ASHLAND, Va., May 29. RANDOLPH-MACON College in Ashland, Virginia will be adding men's swimming as a varsity sport beginning with the 2002-2003 season. Swimming World and SwimInfo.com commend the school for its decision.
Dave Holland, head coach of the women's team, will be responsible for bringing back the strong men's swimming tradition. Randolph-Macon had a competitive men's team from the 1950s until the early 1970s. Swimming was reintroduced as a varsity sport in 1999 after the completion of the Estes Aquatic Center in the Brock Sports & Recreation Center. Since then, the women's team has made strong progress, finishing second overall this past winter in the Atlantic States Championships, the highest-ever finish for the program.
"This decision is a really positive move for both Randolph-Macon College and the future of men's collegiate swimming in this region," says Holland. "Currently in Virginia, there are just a handful of Division III schools that sponsor men's swimming. By bringing back the strong tradition of men's swimming to our unique campus in Ashland, we now become an attractive destination for those men who want a chance to benefit from a quality liberal arts education and a competitive swimming team experience."
Randolph-Macon's new Athletics Director, Kevin Eastman, agrees that bringing men's swimming back as a varsity sport is a good idea for the college. "Men's swimming is a sport that makes real sense for us to have," Eastman commented.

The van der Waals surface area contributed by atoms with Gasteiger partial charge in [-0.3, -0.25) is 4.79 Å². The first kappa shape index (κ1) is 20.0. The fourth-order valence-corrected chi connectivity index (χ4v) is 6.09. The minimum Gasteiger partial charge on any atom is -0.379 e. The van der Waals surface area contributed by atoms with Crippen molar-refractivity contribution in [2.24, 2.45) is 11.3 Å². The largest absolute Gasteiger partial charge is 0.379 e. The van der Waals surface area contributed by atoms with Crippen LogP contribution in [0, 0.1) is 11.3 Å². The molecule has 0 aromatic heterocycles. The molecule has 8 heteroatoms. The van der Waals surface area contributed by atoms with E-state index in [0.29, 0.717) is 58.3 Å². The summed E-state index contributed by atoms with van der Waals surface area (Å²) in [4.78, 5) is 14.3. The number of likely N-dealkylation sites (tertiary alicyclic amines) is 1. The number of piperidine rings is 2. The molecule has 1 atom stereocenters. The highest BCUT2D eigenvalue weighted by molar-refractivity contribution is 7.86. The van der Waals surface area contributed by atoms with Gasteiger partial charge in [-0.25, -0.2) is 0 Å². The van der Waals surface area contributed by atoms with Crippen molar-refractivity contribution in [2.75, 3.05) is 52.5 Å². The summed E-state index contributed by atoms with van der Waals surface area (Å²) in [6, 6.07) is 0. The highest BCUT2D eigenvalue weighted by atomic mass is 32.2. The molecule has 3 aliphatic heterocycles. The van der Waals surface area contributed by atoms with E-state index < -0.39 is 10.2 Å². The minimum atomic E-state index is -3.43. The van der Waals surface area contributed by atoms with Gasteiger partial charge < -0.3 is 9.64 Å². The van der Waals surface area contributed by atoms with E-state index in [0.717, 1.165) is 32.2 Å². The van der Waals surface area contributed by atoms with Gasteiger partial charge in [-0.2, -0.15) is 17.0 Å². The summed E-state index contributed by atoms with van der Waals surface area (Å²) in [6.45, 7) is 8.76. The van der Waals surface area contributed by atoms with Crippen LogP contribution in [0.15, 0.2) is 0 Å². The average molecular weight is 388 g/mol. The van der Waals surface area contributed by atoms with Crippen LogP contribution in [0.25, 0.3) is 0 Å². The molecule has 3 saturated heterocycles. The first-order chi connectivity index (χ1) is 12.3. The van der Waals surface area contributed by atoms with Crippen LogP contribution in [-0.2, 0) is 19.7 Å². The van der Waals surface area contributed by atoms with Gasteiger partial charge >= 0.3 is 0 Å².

"Dave Holland has done a fine job with the women's program; couple this with the first-class aquatic facility we have in the Brock Center and we only see a bright future for the entire swimming program."
The 2002-2003 men's swimming team will be comprised of four incoming freshmen as well as four upperclassmen that already attend Randolph-Macon. The competition schedule for the Yellow Jackets will include dual meets with other NCAA Division III schools in Virginia, Maryland, and North Carolina, as well as a coed invitational meet at home in Ashland on December 6 and 7.
Current students who are interested in swimming and former Randolph-Macon team members are also pleased with the decision. "I am happy that Randolph-Macon has made this decision and that the administration, faculty and staff support it," saidNick Griffith, a current junior from Richmond, Virginia. "It will provide the students with another outlet. I am excited to have the opportunity to compete." Griffith is an English major with a minor in Religion. His top events are the breaststroke, the individual medley, and the freestyle.
Griffith competed as an individual during the 2000-2001 season, and set Randolph-Macon records in the 100 freestyle, 100 and 200 breaststroke, and the 200 IM.
Former team member Ken Hynes graduated from Randolph-Macon in 1974, and was a two-year member of the swimming team. He supports the school's decision and is looking forward to seeing the team compete.
"Being a part of a sport is an opportunity that a young person should not pass up, provided of course that they can maintain their academic standing," Hynes commented. "While a lot of sports are limited to high school and college, swimming is something you can take with you for life. I applaud the effort to re-institute a men's swimming team at Randolph-Macon."
Dr. Robert K. Holyer, Randolph-Macon's Dean of the College and Vice President for Academic Affairs, was a part of the decision to restart the men's swimming program. "We've had such good success with our women's swimming program, which is only in its third year, that we have decided to move forward with an equal commitment to develop a strong men's program," Holyer said. "We have first-rate facilities and excellent coaching, so it was an easy decision to make."